New Delhi: Several leaders and the representatives of Minority Educational Institutions have appealed to the President of India, APJ Abdul Kalam, to direct the outside agencies, the Ministry, the University Grants Commission (UGC) and the All India Council for Technical Education (AICTE) to desist from unduly pressurising the Aligarh Muslim University (AMU) and other minority institutions in their own interest and in the larger interest of the freedom and sanctity of higher education in the country. The president is also the Visitor of the AMU.
After an emergency meeting on 28 December of the Executive Committee of the Minority Educational Institutions Association (MEIA), it urged the president to take urgent notice of the UGC circular asking for Common Admission Test (CAT). "If the purpose and objective of our educational plan, inter alia, is to promote higher education for deprived and backward communities, the common admission tests, if applied to their institutions shall become a limiting, even a negative, factor", the MEIA said in a statement.
The UGC in the latest circular asked the minority institutions particularly the Aligarh Muslim University (AMU), the Jamia Millia Islamia and the Jamia Hamdard which have, as minority educational institutions, traditionally catered to largely, but not exclusively Muslim students, not to take admission test on its own and not to advertise for the admission. The HRD ministry will take the test for admission at the all India level and it will provide students to these institutions too.
The President of the All India Muslim Majlis-e Mushawarat (AIMMM), Syed Shahabuddin said: "The UGC circular will hinder the educational and economic advancement of the Muslim youths. The implementation of the circular is a clear advice to further deprive the already deprived Muslim community from professional courses. "
He said, the AIMMM will protest against the official scheme of common admission tests for all professional degree and post graduate courses to all central and deemed universities. "It is an attack on their autonomy and an unjustifiable extension of the authority of the statutory bodies like the UGC, the IMC or the CBSC" he alleged.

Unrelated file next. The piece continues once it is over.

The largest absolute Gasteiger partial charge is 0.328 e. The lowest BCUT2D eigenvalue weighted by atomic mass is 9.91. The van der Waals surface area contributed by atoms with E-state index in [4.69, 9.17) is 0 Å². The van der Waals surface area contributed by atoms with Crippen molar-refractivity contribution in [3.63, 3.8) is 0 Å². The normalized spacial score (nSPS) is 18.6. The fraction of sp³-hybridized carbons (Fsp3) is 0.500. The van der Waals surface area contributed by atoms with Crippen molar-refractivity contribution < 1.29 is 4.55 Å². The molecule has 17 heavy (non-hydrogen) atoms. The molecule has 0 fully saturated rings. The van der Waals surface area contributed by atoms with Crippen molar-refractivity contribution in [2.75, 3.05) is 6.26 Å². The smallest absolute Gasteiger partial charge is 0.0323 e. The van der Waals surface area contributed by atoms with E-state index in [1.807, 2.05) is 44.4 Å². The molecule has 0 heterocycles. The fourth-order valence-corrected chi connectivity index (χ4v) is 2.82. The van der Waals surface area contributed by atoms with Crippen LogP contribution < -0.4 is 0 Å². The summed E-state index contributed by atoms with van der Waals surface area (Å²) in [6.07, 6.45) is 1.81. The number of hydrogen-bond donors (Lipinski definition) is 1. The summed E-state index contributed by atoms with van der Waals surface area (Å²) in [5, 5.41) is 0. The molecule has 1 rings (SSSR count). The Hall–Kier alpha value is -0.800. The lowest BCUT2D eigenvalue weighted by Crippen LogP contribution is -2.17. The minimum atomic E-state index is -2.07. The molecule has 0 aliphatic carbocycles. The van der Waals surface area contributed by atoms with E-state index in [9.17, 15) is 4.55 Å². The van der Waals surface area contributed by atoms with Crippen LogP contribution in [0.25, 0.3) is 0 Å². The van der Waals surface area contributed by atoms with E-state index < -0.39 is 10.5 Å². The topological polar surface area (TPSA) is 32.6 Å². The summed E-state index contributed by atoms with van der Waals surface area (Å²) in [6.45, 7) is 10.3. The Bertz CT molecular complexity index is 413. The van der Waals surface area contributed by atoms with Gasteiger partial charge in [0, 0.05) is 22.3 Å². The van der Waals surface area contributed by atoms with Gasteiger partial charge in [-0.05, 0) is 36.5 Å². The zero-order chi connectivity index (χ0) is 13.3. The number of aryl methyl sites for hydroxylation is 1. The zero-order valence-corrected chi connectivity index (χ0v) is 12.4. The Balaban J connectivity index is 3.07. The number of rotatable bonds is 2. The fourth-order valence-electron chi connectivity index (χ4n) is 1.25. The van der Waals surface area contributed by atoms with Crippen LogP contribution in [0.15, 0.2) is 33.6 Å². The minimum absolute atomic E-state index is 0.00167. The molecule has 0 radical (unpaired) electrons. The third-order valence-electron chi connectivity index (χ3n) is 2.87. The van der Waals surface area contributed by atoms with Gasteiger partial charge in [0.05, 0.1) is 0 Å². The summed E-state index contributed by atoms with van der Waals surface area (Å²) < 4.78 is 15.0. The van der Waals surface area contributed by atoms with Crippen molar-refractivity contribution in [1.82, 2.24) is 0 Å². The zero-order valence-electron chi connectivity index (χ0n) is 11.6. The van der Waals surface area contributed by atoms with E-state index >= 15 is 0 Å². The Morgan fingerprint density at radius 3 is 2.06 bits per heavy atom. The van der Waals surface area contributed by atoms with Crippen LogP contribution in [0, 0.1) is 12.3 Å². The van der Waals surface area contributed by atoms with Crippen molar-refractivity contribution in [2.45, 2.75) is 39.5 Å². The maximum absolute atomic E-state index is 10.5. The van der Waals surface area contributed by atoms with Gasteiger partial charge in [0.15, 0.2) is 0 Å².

Talking to this correspondent the chancellor of Jamia Hamdard, Sayed Hamid termed the move as 'harmful for the minorities'. "The Muslims should jointly fight for the repeal of the new circular. It will affect our wards", he said. The Executive Committee, of the Minorities Educational Institutions Association, UP, expressed its deep concern and strong resentment over the unwarranted move of the UGC and AICTE to browbeat the autonomous Central Universities and Institutions, to surrender to their order.
The Intended thrust of this unexpected move in the farcical garb of avoiding mental, physical and financial burden on students, due to multiplicity of entrance tests, spread over the length and breadth of the country, is directed at the autonomy of these educational Institutions of higher learning, in general and a few minority institutions including the Aligarh Muslim University in particular, with a view to deprive them of their statutory rights and unique age-old historical character.
In fact neither the Ministry nor the UGC nor any other statutory outside agency is empowered with over-riding powers to impose their will/sanctions on the Central Statutory Organisations, established and empowered by the Acts of the Parliament and made autonomous for all purposes of higher education in the country.